Read more on this in (Models of Public Relations in an International Setting by James E. Grunig and Larissa A. Grunig, K. Sriramesh,Yi-Hui Huan,Anastasia Lyra)

Friday, October 2, 2009

Why study theory in public relations?

Is studying theory important in public relations? I say it is as crucial as a doctor or an engineer studying theories in their courses.Studying public relations theories help in constructing a base to "think" as public relations professionals later.Your first job could be to either to be part of a public relations agency as an executive or maybe even a part of a team to start a corporate communications department in an organisation which doesnt have one! How and where do you begin? There are times when theories are being applied without having the knowledge that it is being applied.Let there be awareness that it is being applied and the point where it is facing its limitations.

To know the nuances of this profession one needs to know theories that help one understand the reasons why an organsiation needs public relations in the first place.As rightly put by noted public relations theorist James E. Grunig in his article "Teaching Public Relations Theory" he explains why one needs to understand theories at various stages in the process of public relations.They are the ones as mentioned below:-
  • Why Organizations Need Public Relations?
  • Strategic Management of Public Relations
  • Public Relations Roles
  • Models of Public Relations
  • The Stakeholder Stage
  • Publics stage
  • The Issues stage
  • The Program stage
There are theories at each stage that has been mentioned above as they serve as guides to novices as well as professionals working in this field.As Grunig aptly says "If I can get students to understand theory, I believe firmly, I will have done my part to move public relations from a craft to a profession." His works can be read on sites such as,, to name a few.

Monday, September 21, 2009

Systems Theory and Public Relations

I guess its been long since i have blogged here, but there was no subject bugging me enough to write.I was preparing to take a lecture with my post graduate students on the subject of systems theory when i bumped into this very interesting paper by Broom on this subject (link at the end).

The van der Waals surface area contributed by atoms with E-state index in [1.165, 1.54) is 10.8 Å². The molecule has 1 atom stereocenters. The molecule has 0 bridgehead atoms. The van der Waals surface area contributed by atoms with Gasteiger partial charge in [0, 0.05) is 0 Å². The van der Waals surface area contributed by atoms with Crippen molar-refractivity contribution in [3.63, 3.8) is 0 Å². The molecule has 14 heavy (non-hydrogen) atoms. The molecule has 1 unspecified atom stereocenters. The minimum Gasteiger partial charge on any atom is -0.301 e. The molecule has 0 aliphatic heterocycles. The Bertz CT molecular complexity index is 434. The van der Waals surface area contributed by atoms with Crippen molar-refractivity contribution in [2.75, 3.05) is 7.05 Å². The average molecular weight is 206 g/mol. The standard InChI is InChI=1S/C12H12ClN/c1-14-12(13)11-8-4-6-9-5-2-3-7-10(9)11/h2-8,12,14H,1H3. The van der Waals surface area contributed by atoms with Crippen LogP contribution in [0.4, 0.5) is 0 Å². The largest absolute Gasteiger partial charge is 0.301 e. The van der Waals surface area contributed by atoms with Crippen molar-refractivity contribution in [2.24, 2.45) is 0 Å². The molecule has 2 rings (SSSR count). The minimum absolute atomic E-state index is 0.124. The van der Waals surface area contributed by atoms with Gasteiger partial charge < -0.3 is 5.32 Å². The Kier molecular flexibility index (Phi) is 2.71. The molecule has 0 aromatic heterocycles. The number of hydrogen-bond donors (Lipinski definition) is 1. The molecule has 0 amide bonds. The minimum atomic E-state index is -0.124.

Public relations that we have understood so far acts as a very important buffer between an organisation and its publics, which is correctly explained by the concept of systems theory by Miller (1978).He explained that no organization has a simple, measurable goal but can be evaluated on the bases of systems characteristics such as growth, equilibrium, or decline.

Yuchtman and Seashore (1967) futher addded that organisations could be evaluated by their ability to get crucial inputs and process them in such a way that they were able to maintain their stability within the market environment.

Thus here comes the link betwen systems theory and public relations.Public relations is that part of the system or or organisation that helps in gathering, assimilating, interpretating and disseminating intelligence about the organisation as explained by Broom (1986).

Public Relations departments or Corporate Communication departments are not isolated entities but a subsystem or boundray spanners of an organisation.They can be barometers in predicting any change in the environment in which the organisation works.Here the importance of public relations as a managment function (discussed in previous postings) is also exemplified.

To read more on this concept go to this link:-

Thursday, August 6, 2009

Public Relations or Publicity?

The word 'public' in public relations has been defined by Hallahan (1999) as a group of people who relate to an organisation and show different intensities of activity or passivity and who may or may not interact with others with respect to their relationship.Infact Grunig and Hunt(1984) and Center and Broom (2000) say that members of a public have something in common,they are affected by the same issue or problem and behave similarly towards a problem. Marianne Kugler (2004) explains that public relations is about relations and relations is about forming networks which can be created, used or reinforced in many ways.

Public Relations when it was in its roots, was actually understood to be publicity.As (Cutlip, 1994, p. 11) also said that public relations initially was publicity ( Wilcox, 1992, p. 41) where he notes what an early practitioner had to say: "I was in the publicity business. I was a press agent. Very simply, my job was to get the client's name in the paper". (So understandibly why they were considered synonyms!)

It was only much later that Edward Bernays and others found out that public relations was about maintaining a balance of interests of an organisation and its publics.Now we know without any doubts that publicity is a communication function and it also means placing any kind of information in a news medium but public relations is a management function, as also explained by Newsom, Turk and Krukeberg in their book The Realities of Public Relations.

If we look at public relations in India, we are still in many ways practicing being press agents in the PR profession. Arent we?

Sunday, July 19, 2009

The Public Relations we see today...

The Public Relations scenario we see today is a result of many changes in the economic conditions in the country in the 1970s and later in the 1990's.In 1970s the then Prime Minister Indira Gandhi endorsed public relations as a vital function in management.This gave a major boost to this profession and changed it's status to a better one than before.As we all know the 1990s brought about some important changes in the economic policies in India.Our closed socialist thinking was forced to come in contact with the forces of liberalisation and globalisation.India was soon to become a mecca for multinationals coming and doing business here as never before and soon Indian businesses also moving abroad for greener pastures.